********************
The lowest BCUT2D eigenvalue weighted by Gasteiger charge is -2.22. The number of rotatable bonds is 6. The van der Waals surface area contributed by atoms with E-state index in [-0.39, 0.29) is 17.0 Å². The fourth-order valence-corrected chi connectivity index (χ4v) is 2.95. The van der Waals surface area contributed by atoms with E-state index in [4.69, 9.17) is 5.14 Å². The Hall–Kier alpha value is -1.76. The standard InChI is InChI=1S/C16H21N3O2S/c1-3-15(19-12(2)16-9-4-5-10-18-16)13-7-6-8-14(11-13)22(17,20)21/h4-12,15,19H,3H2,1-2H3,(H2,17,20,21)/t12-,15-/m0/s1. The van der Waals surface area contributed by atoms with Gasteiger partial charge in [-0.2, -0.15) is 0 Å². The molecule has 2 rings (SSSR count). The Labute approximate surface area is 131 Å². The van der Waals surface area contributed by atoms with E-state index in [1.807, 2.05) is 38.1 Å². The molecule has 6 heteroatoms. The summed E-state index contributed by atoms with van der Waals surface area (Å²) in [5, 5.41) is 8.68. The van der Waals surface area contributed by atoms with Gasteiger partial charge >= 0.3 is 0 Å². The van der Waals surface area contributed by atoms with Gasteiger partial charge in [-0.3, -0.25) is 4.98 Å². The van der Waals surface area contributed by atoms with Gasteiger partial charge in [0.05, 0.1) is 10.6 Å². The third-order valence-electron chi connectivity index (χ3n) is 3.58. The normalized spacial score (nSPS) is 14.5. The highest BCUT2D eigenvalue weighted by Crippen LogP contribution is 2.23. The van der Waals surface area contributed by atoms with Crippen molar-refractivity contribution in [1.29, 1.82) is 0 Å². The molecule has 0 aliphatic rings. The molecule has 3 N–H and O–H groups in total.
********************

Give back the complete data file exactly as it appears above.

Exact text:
The lowest BCUT2D eigenvalue weighted by Gasteiger charge is -2.22. The number of rotatable bonds is 6. The van der Waals surface area contributed by atoms with E-state index in [-0.39, 0.29) is 17.0 Å². The fourth-order valence-corrected chi connectivity index (χ4v) is 2.95. The van der Waals surface area contributed by atoms with E-state index in [4.69, 9.17) is 5.14 Å². The Hall–Kier alpha value is -1.76. The standard InChI is InChI=1S/C16H21N3O2S/c1-3-15(19-12(2)16-9-4-5-10-18-16)13-7-6-8-14(11-13)22(17,20)21/h4-12,15,19H,3H2,1-2H3,(H2,17,20,21)/t12-,15-/m0/s1. The van der Waals surface area contributed by atoms with Gasteiger partial charge in [-0.2, -0.15) is 0 Å². The molecule has 2 rings (SSSR count). The Labute approximate surface area is 131 Å². The van der Waals surface area contributed by atoms with E-state index in [1.807, 2.05) is 38.1 Å². The molecule has 6 heteroatoms. The summed E-state index contributed by atoms with van der Waals surface area (Å²) in [5, 5.41) is 8.68. The van der Waals surface area contributed by atoms with Gasteiger partial charge >= 0.3 is 0 Å². The van der Waals surface area contributed by atoms with Gasteiger partial charge in [-0.3, -0.25) is 4.98 Å². The van der Waals surface area contributed by atoms with Gasteiger partial charge in [0.05, 0.1) is 10.6 Å². The third-order valence-electron chi connectivity index (χ3n) is 3.58. The normalized spacial score (nSPS) is 14.5. The highest BCUT2D eigenvalue weighted by Crippen LogP contribution is 2.23. The van der Waals surface area contributed by atoms with Crippen molar-refractivity contribution in [1.29, 1.82) is 0 Å². The molecule has 0 aliphatic rings. The molecule has 3 N–H and O–H groups in total.